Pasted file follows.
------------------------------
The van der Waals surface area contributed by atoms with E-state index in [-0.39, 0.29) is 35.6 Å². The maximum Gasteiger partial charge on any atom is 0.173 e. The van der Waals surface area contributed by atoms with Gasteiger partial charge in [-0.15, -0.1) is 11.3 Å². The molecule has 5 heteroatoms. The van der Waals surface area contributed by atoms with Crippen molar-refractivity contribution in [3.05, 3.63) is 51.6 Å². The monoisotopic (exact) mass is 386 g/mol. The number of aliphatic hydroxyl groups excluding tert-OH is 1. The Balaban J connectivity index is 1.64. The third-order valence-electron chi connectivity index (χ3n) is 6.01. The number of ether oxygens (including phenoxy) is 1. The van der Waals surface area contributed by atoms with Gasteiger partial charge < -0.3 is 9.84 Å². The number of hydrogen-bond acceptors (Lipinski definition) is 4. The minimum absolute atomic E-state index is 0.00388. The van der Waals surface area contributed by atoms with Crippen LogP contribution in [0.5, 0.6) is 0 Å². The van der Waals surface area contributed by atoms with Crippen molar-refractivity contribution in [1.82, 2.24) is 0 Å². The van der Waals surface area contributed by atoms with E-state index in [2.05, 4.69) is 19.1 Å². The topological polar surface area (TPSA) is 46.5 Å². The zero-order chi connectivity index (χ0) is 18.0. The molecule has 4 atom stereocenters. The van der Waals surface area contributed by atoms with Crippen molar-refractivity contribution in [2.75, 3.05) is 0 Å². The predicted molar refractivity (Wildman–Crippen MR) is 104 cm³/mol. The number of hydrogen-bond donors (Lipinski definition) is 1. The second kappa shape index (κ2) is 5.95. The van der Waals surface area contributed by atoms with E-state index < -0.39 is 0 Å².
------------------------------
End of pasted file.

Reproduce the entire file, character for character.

The van der Waals surface area contributed by atoms with E-state index in [-0.39, 0.29) is 35.6 Å². The maximum Gasteiger partial charge on any atom is 0.173 e. The van der Waals surface area contributed by atoms with Gasteiger partial charge in [-0.15, -0.1) is 11.3 Å². The molecule has 5 heteroatoms. The van der Waals surface area contributed by atoms with Crippen molar-refractivity contribution in [3.05, 3.63) is 51.6 Å². The monoisotopic (exact) mass is 386 g/mol. The number of aliphatic hydroxyl groups excluding tert-OH is 1. The Balaban J connectivity index is 1.64. The third-order valence-electron chi connectivity index (χ3n) is 6.01. The number of ether oxygens (including phenoxy) is 1. The van der Waals surface area contributed by atoms with Gasteiger partial charge < -0.3 is 9.84 Å². The number of hydrogen-bond acceptors (Lipinski definition) is 4. The minimum absolute atomic E-state index is 0.00388. The van der Waals surface area contributed by atoms with Crippen LogP contribution in [0.5, 0.6) is 0 Å². The van der Waals surface area contributed by atoms with Crippen molar-refractivity contribution in [1.82, 2.24) is 0 Å². The van der Waals surface area contributed by atoms with E-state index in [2.05, 4.69) is 19.1 Å². The topological polar surface area (TPSA) is 46.5 Å². The zero-order chi connectivity index (χ0) is 18.0. The molecule has 4 atom stereocenters. The van der Waals surface area contributed by atoms with Crippen molar-refractivity contribution in [2.75, 3.05) is 0 Å². The predicted molar refractivity (Wildman–Crippen MR) is 104 cm³/mol. The number of hydrogen-bond donors (Lipinski definition) is 1. The second kappa shape index (κ2) is 5.95. The van der Waals surface area contributed by atoms with E-state index < -0.39 is 0 Å².